Man Charged After Allegedly Coughing on Packets of Noodles Refused Due to Coronavirus Purchase Limits

Police in Australia have charged a man accused of intentionally coughing on packets of noodles after being told by staff there was a limit on how many he could buy.

The suspect, a 34-year-old man from the suburb of Kooringal, tried to ignore the restrictions put in place as a result of the COVID-19 outbreak by purchasing four packets of noodles, police said. The incident took place at a Woolworths in Wagga Wagga, New South Wales, last Thursday.

After being approached by staff, the man allegedly coughed on the two packets he was refused and said "well they're now contaminated anyway," 9News reported.

His attempted rule-breaking noodle purchase was initially flagged by a self-serve register, Riverina Police District's Acting Detective Inspector, Steve Probst, told the news outlet.

Police said the suspect left the store but was later identified because he was known to staff in the shop and due to the fact he posted about the altercation on social media.

"Police investigated the incident, followed up with CCTV, and he's been located, spoken to and is currently before the courts," Inspector Probst noted.

During the supermarket encounter, after coughing, the suspect allegedly told a member of staff that they were also now infected with the novel coronavirus, The Daily Advertiser newspaper reported.

The man's name was not released by law enforcement, but authorities confirmed he was charged with intimidation with intention to cause fear and will appear in court on June 24.

"Anyone who's behaving in a manner likely to cause fear, particularly in relation to COVID-19, we will investigate and if identified, we will either issue an infringement or bring those persons before the court," Inspector Probst told 9News, warning that police will not tolerate such behavior.

There are at least 4,550 confirmed novel coronavirus infections in Australia at the time of writing, according to tracking data being maintained and updated by Johns Hopkins University. COVID-19, a respiratory disease caused by the new virus, has resulted in at least 19 deaths in the country.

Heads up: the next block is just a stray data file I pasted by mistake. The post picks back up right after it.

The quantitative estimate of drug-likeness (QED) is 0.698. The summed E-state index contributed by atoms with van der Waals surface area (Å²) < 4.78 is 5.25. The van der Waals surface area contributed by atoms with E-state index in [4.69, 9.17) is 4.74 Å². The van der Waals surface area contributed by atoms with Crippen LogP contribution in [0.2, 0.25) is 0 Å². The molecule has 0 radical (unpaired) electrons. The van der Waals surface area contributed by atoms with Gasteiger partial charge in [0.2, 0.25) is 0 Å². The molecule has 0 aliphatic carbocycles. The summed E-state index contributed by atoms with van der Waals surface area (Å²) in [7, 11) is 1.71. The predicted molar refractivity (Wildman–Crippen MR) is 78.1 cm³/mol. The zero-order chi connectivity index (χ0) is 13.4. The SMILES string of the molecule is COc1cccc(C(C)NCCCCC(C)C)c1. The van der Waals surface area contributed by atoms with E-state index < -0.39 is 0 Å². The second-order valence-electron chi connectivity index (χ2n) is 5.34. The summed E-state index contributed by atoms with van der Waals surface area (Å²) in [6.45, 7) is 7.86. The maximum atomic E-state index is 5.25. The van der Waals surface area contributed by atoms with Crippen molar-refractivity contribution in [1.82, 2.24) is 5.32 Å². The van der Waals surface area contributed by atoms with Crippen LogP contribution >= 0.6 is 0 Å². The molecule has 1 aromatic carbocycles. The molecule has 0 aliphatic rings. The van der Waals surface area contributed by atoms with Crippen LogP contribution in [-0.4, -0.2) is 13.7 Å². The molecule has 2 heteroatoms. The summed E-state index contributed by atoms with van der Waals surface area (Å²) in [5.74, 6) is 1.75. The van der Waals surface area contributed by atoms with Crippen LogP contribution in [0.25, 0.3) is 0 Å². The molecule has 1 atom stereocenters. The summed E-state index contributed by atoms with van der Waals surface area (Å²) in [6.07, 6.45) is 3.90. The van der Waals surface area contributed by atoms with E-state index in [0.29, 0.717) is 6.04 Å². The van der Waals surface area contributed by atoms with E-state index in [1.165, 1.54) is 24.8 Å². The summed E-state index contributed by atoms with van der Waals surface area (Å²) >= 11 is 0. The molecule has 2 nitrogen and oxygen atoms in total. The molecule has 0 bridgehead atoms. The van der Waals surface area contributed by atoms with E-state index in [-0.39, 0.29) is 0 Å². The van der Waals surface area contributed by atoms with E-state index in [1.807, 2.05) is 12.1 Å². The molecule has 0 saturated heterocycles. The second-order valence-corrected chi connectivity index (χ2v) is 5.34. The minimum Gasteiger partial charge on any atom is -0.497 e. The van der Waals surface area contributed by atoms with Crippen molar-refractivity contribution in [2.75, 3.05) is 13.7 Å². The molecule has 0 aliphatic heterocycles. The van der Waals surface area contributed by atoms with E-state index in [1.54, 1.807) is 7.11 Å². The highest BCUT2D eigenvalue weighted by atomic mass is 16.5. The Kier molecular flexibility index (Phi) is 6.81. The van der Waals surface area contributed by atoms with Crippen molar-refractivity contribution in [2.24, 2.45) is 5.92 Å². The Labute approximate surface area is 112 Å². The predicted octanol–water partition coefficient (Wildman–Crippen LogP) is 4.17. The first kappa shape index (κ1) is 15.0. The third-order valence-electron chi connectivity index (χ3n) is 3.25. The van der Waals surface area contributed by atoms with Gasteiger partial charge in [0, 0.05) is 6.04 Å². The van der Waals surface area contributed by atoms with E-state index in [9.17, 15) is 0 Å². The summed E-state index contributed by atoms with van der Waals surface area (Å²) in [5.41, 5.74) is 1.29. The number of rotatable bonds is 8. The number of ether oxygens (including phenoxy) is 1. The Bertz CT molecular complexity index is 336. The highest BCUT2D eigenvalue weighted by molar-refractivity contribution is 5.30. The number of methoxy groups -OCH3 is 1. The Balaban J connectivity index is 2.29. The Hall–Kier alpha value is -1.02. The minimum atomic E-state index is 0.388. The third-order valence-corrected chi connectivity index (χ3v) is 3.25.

Earlier this week, New South Wales police said a teenager was charged after allegedly coughing on and attempting to spit at a council ranger at Sydney's lower North Shore on Sunday afternoon.

And on March 26, police appealed for information after receiving a complaint that a man "deliberately coughed" on a 35-year-old female supermarket employee in the Hunter region. Last Friday, police arrested a man who was suspected of being linked to the theft of multiple packs of toilet paper.

In the U.S., a woman in California has said she was coughed on by a man while out jogging after asking him to maintain social distancing. This week, a man in Florida was arrested after allegedly spraying the entrance to a shop business with an unknown substance and telling patrons they were all infected.

People shop at a Woolworths supermarket in Sydney on March 17, 2020. PETER PARKS/AFP/Getty

World Health Organization advice for avoiding spread of coronavirus disease (COVID-19)

Hygiene advice

  • Clean hands frequently with soap and water, or alcohol-based hand rub.
  • Wash hands after coughing or sneezing; when caring for the sick; before, during and after food preparation; before eating; after using the toilet; when hands are visibly dirty; and after handling animals or waste.
  • Maintain at least 1 meter (3 feet) distance from anyone who is coughing or sneezing.
  • Avoid touching your hands, nose and mouth. Do not spit in public.
  • Cover your mouth and nose with a tissue or bent elbow when coughing or sneezing. Discard the tissue immediately and clean your hands.

Medical advice

  • Avoid close contact with others if you have any symptoms.
  • Stay at home if you feel unwell, even with mild symptoms such as headache and runny nose, to avoid potential spread of the disease to medical facilities and other people.
  • If you develop serious symptoms (fever, cough, difficulty breathing) seek medical care early and contact local health authorities in advance.
  • Note any recent contact with others and travel details to provide to authorities who can trace and prevent spread of the disease.
  • Stay up to date on COVID-19 developments issued by health authorities and follow their guidance.

Mask and glove usage

  • Healthy individuals only need to wear a mask if taking care of a sick person.
  • Wear a mask if you are coughing or sneezing.
  • Masks are effective when used in combination with frequent hand cleaning.
  • Do not touch the mask while wearing it. Clean hands if you touch the mask.
  • Learn how to properly put on, remove and dispose of masks.
  • Clean hands after disposing of the mask.
  • Do not reuse single-use masks.
  • Regularly washing bare hands is more effective against catching COVID-19 than wearing rubber gloves.
  • The COVID-19 virus can still be picked up on rubber gloves and transmitted by touching your face.

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